Listening sessions are scheduled for Friday, June 19 and Monday, June 22 to hear your hopes for our future.

Here is call in information for the listening sessions, Zoom calls.

Friday, June 19, 11:30 a.m.
Zoom Link  or Dial-in: 1 646 876 9923 / Meeting ID: 970 1267 4283

Monday, June 22, 7:00 p.m.
Zoom Link or Dial-in: 1 646 876 9923 / Meeting ID: 917 8620 2983

#praywithusPUMC to End Racism – Prayer Guide Introduction



On the night of May 25, George Floyd, a 46-year-old black man, was arrested and killed by a Minneapolis police officer, who kept his knee on Mr. Floyd’s neck for more than 8 minutes despite the fact that the victim was supplicating “I can’t breathe.”

At PUMC, we conducted a special five-day Prayer Vigil, invoking the Breath of God to come to our rescue, to help us overcome the long-lasting pain of African Americans, to help us overcome the abuses of the police forces and the pain of racism in general that resides in our country and in the world.

You can conduct your own Prayer Vigil now. Choose where to pray — wherever you are, however, you want. No need to write or say prayers out loud or publicly unless you want to.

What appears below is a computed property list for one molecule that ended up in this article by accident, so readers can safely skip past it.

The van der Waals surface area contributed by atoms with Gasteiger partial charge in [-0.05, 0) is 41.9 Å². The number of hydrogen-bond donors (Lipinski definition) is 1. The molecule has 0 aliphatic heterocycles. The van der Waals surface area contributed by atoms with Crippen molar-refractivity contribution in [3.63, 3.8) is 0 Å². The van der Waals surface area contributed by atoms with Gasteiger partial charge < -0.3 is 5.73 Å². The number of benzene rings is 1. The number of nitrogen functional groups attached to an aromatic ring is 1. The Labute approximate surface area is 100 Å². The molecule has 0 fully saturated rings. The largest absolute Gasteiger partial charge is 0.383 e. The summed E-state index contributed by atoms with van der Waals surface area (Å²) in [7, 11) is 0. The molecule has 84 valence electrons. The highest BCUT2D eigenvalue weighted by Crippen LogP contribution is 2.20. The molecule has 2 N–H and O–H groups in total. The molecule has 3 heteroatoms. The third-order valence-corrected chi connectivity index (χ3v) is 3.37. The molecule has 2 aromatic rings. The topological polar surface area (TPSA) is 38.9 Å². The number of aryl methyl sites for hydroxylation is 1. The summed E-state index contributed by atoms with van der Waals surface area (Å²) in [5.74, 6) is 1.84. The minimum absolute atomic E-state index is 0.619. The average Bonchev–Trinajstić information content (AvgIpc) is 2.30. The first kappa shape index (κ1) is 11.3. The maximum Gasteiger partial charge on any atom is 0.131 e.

You may also choose to come to pray outside the church. (the building is locked). There you will find Prayer Pods (hula hoops, set six-feet apart), Prayer Flags (with instructions), and Chalk (to create prayers on the sidewalk).

Here are links

to a guide for each of the five days:

(Day 1)

(Day 2)

(Day 3)

(Day 4)

(Day 5)

Allow this Prayer Resource to guide you, but set it down if it’s not resonating with you. It is not required.

We ask the Breath of God to help us all to breathe in these tremendously difficult times we are facing right now. We need healing. As a diverse community, joyfully responding to God’s love and growing always more as disciples of Jesus, we, as PUMC, are here also to end racism. We are showing up everywhere helping to transform the world into the Kingdom of God.